Apple Add Camel Audio's Alchemy to Logic

Apple Add Camel Audio’s Alchemy to Logic

August 29th 2015

This last week we’ve seen Apple update Logic to version 10.2 with amongst other features Camel Audio’s Alchemy sampler. Since the rumours that Apple had acquired Camel proliferated a while back we’ve been wondering when Camel products would start to appear in Logic. In our musings we’d over-looked Alchemy, summising that perhaps it’s features would be drawn into an EXS24 MKIII… how wrong we were!  Alchemy is a fully featured sampler and synth – with some pretty nifty features to boot. We’ll be reviewing Apple’s first reiteration of the instrument soon: watch this space!

Perhaps an integration of Camel Phat and / or Space is next on Apple list, Logic’s Autofilter has never quite had enough bite for the harder side of dance music – and Camel Phat’s ‘bandpass’ filters certainly provide that, making it a favourite of many UK hard dance producers.  Camel Space’s gate feature is something that Logic  would benefit form too, Space (if you’re unfamiliar with this awesome little effects plugin) is (or was rather sadly…) a multi-fx plugin featuring filter, auto-pan, distortion, enhancer, flanger, step sequencer/ ‘trance gate’ plus good old delay and reverb on top.  Let’s hope that Apple take this powerful little FX box and integrate it into Logic X’s powerful plugin suite.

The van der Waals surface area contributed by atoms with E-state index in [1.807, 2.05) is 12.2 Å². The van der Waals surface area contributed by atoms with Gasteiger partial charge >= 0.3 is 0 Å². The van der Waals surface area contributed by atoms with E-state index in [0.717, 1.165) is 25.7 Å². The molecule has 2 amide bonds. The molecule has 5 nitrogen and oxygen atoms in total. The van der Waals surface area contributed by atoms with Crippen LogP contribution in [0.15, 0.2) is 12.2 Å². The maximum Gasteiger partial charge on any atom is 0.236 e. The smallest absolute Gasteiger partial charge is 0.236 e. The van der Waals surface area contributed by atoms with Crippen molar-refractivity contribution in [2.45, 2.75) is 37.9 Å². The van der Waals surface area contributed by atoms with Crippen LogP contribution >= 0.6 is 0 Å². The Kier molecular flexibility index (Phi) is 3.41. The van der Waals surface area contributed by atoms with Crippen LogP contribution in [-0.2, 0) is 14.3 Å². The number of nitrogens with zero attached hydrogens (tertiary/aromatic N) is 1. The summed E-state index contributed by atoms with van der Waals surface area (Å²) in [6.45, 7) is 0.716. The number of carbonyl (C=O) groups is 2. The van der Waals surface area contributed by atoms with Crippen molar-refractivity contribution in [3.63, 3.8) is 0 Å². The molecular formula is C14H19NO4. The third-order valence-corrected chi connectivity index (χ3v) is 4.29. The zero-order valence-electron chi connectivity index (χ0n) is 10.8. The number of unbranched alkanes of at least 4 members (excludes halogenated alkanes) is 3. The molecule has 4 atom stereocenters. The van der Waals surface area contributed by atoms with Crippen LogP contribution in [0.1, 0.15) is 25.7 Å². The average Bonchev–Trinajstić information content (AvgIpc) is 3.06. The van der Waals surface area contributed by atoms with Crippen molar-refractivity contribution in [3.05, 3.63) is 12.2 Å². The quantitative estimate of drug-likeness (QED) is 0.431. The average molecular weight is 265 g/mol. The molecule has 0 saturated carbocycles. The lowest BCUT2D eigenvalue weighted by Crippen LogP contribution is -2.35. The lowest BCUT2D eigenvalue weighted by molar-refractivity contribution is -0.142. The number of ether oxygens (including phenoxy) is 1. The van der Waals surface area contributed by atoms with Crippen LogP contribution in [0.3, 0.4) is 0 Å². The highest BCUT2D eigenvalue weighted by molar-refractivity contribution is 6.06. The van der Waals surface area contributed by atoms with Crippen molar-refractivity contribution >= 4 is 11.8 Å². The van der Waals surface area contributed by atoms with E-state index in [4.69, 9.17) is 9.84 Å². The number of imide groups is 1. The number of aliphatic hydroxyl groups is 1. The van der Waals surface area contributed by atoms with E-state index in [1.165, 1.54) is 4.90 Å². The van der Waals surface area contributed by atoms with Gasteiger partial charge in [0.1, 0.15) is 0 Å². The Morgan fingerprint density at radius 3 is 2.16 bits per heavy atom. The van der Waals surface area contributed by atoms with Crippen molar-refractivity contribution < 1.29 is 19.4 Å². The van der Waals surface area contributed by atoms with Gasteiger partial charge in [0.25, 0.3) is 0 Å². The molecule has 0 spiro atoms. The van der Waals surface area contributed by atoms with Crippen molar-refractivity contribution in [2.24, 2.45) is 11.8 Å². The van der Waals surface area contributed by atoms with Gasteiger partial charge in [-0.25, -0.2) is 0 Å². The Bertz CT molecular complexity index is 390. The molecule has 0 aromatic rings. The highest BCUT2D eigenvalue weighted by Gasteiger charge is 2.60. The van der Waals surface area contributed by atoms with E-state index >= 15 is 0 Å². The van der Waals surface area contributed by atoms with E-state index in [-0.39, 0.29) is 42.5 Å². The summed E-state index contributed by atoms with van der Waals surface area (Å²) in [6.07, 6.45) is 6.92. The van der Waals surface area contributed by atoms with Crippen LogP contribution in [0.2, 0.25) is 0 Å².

Alchemy in Apple Logic X

We’ve got plenty of Logic Templates, fully compatible with Logic X – take a browse through them here. Need Logic ES2 presets? Check them out here!

This isn’t the first time Apple have added new features poached from company acquisitions, Apple purchased Logic from German software house back in 2002, discontinuing Windows support but driving forward it’s development in Apple’s own image. Good or bad Logic aficionados were forced to go the Apple way or switch DAW’s (with Steinberg offering a cross-grade option for Windows users at the time). While a brand spanking new Mac Pro was an expensive outlay for home music makers, many professional music makers were already Mac users – and those that couldn’t live without Logic hopped to Apple Macs in their droves (many Windows users continue to use Logic 5.5 to this very day!).


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